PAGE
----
New York News
Suspect in therapist murder found fit for trial
NEW YORK -- A mentally ill man twice declared too sick to be tried for the meat-cleaver killing of a psychotherapist appears headed toward trial nearly five years after her death.
David Tarloff's lawyers said Wednesday they weren't challenging state doctors' June finding that their schizophrenic client's condition has improved enough for court. A judge set a Jan. 7 trial date.
Tarloff has come close to trial previously. Lawyers were choosing a jury in 2010 when his behavior derailed the proceeding.
Tarloff, 44, is charged with murdering psychologist Kathryn Faughey in February 2008 after a bizarre robbery plot went awry. He plans an insanity defense.
He spoke up repeatedly during Wednesday's brief hearing to point out his history of mental problems - including hallucinations "since I was 20 years old," he said at one point before his lawyers advised him not to continue.
Tarloff has a history of psychiatric hospitalizations and delusions, sometimes thinking that he's the Messiah and that God and the devil speak to him, his lawyer and psychiatrists have said.
Tarloff told police he was aiming to get $50,000 to whisk his mother from a nursing home to Hawaii when he set out to rob Faughey's officemate, psychiatrist Dr. Kent Shinbach. Shinback had been involved in Tarloff's first hospitalization, 17 years earlier.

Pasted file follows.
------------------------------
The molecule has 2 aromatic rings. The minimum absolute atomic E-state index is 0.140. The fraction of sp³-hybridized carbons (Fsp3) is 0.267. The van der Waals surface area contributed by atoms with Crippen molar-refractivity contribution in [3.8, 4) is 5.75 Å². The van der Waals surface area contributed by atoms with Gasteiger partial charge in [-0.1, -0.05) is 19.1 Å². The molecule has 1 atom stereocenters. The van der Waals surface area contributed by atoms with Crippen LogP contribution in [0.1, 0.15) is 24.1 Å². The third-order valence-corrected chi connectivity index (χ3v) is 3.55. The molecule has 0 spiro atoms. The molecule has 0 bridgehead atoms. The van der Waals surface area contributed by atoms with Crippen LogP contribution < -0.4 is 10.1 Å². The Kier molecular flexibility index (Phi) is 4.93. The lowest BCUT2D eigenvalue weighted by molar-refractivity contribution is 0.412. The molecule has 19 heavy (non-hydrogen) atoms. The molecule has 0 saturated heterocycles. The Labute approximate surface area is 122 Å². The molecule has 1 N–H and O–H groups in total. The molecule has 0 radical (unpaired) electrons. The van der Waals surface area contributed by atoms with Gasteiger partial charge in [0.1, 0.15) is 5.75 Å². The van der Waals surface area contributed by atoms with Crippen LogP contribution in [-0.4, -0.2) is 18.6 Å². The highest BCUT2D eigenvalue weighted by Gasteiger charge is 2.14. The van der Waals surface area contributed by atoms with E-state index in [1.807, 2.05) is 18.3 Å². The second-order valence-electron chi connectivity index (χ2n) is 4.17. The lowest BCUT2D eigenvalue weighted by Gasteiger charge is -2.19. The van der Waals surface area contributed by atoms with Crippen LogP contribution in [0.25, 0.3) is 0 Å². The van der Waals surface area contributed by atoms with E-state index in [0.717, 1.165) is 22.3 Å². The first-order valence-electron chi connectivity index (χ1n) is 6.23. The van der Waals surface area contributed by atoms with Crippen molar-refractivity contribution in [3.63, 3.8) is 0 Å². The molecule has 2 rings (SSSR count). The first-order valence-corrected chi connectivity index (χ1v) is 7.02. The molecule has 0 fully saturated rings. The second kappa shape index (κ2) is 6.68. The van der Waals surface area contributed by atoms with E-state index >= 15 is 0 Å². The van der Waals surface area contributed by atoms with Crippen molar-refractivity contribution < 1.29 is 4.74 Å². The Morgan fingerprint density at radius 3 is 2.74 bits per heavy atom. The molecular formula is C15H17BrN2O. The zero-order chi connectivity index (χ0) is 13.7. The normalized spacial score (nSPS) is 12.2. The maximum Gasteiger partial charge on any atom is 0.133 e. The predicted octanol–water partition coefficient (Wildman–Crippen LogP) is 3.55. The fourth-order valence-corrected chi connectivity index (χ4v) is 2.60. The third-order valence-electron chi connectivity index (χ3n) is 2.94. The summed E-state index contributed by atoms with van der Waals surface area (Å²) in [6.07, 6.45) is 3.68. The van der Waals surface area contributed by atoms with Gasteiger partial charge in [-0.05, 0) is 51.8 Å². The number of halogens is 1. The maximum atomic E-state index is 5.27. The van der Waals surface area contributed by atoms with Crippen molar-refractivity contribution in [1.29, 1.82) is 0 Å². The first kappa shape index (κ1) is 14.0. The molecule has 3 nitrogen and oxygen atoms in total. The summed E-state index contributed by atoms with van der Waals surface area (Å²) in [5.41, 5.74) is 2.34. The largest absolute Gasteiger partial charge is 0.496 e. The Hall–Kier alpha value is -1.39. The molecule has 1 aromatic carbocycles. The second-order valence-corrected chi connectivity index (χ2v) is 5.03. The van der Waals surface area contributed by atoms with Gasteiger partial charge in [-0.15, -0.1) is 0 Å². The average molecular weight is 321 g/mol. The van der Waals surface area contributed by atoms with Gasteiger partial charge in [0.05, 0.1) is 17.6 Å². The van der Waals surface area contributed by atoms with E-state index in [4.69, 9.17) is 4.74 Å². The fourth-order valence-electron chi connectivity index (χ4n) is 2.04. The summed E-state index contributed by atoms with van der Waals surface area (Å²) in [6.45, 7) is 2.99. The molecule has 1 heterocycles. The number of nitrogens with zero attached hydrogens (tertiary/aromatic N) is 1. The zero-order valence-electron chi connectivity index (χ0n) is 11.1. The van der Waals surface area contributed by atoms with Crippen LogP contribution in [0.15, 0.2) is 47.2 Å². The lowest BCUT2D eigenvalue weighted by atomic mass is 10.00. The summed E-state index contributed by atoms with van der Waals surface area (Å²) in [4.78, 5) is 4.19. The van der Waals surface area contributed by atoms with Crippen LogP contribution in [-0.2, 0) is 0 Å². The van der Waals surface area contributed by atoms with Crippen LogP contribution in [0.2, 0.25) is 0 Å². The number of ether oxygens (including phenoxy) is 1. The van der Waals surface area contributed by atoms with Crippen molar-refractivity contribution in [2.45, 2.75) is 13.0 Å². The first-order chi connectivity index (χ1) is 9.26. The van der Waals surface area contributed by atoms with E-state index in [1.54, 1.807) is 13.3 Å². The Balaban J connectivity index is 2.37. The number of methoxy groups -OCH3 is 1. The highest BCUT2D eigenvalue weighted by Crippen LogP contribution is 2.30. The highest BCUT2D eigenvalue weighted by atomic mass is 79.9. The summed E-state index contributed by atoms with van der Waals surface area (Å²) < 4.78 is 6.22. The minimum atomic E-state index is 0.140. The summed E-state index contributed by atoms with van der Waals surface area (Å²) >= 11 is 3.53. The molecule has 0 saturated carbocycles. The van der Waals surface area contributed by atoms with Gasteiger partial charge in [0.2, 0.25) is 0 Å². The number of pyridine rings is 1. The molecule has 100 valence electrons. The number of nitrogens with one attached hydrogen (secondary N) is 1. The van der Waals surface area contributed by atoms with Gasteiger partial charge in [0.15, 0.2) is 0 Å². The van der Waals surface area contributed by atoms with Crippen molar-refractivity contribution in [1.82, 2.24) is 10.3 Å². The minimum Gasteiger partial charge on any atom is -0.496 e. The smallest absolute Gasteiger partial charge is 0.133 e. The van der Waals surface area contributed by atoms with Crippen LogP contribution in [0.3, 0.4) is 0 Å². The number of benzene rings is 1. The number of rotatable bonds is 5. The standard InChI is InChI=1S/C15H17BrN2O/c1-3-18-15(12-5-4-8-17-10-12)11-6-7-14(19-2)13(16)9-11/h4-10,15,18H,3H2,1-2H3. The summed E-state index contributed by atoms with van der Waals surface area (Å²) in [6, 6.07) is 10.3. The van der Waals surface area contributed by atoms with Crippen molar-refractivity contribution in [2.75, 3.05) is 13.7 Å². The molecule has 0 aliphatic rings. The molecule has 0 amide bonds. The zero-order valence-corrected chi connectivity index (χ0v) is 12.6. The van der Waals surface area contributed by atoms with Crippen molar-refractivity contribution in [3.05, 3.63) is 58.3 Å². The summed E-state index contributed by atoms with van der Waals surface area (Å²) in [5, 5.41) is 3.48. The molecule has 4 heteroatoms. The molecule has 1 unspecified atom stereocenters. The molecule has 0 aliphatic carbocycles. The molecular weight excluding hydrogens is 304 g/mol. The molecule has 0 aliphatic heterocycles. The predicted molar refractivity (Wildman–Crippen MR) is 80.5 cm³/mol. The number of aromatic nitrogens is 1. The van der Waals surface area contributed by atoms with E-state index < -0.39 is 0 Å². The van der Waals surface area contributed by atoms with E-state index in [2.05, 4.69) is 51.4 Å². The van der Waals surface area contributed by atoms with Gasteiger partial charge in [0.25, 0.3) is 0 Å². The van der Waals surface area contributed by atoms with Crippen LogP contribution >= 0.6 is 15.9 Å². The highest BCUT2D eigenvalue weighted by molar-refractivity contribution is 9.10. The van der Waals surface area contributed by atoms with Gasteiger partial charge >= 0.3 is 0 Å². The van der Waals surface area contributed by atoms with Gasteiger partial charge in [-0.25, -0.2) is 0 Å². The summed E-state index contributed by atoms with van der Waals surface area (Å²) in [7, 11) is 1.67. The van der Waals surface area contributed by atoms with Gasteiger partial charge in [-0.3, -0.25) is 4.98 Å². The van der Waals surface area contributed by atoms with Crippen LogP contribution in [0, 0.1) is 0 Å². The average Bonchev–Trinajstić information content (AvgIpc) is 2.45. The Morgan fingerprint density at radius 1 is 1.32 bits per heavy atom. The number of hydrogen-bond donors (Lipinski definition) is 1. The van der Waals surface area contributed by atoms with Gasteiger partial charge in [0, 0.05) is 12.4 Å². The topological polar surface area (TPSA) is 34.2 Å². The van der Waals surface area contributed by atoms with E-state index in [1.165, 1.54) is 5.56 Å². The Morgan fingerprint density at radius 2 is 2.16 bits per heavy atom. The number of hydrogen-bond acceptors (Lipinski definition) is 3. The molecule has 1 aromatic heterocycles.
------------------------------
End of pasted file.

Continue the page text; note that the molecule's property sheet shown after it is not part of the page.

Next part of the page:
Tarloff encountered Faughey first and believed she was going to kill him, he told authorities.
Faughey was slashed 15 times, and Shinbach was seriously hurt trying to help her.
Tarloff was deemed mentally incompetent for trial for about a year after his arrest. Then he was found fit, but his condition deteriorated again during jury selection in 2010. After refusing to leave a courthouse holding cell or respond to questions, and then running naked around a psychiatric ward, he was evaluated and declared unfit again.
After seeing a trial date set once again Wednesday, Faughey's brother Michael said her relatives "just want to make sure that he stays fit, that we can go to a trial and go to a completion of trial."
Being competent for trial means being able to understand court proceedings and help in one's defense. It doesn't rule out an insanity defense, which requires showing that a person was so mentally ill when committing a crime that he or she didn't know it was wrong.
If Tarloff is tried and convicted, he could face up to life in prison. If acquitted because of insanity, he could be held indefinitely in a mental institution.
"The case is not so much about whether he remains in custody - it's about where he remains in custody," said one of Tarloff's lawyers, Bryan Konoski.
WAKE UP WITH EYEWITNESS NEWS! Click here to download the WABC Eyewitness News Alarm Clock app from iTunes. or search WABC or 7online in the app store.
Get Eyewitness News Delivered
new york city, new york news
- Actor James Gandolfini of "The Sopranos" dies
- AccuWeather Forecast: More sunshine 58 min ago
- Live: Eyewitness News on 7online streamed live!
- WATCH ABC is available to Channel 7 viewers
- Joe Torre's daughter catches child from awning
- Teacher charged with rape of student in the Bronx
- Leonia firehouse reopens after sex assault
- UFT endorses Thompson for NYC mayor
- TWA Flight 800 crash investigators want new probe
- Upstate NY men accused of trying to make X-ray weapon 48 min ago
- Body found near Patriot's home was homicide victim
- Whistle-blower taped guards sleeping at JFK airport
- Photos: James Gandolfini through the years
- Photos: Famous deaths in 2013
- AccuWeather Forecast: More sunshine
58 min ago
Eyewitness News Links
Most Viewed StoriesMost Viewed VideoMost Viewed Photos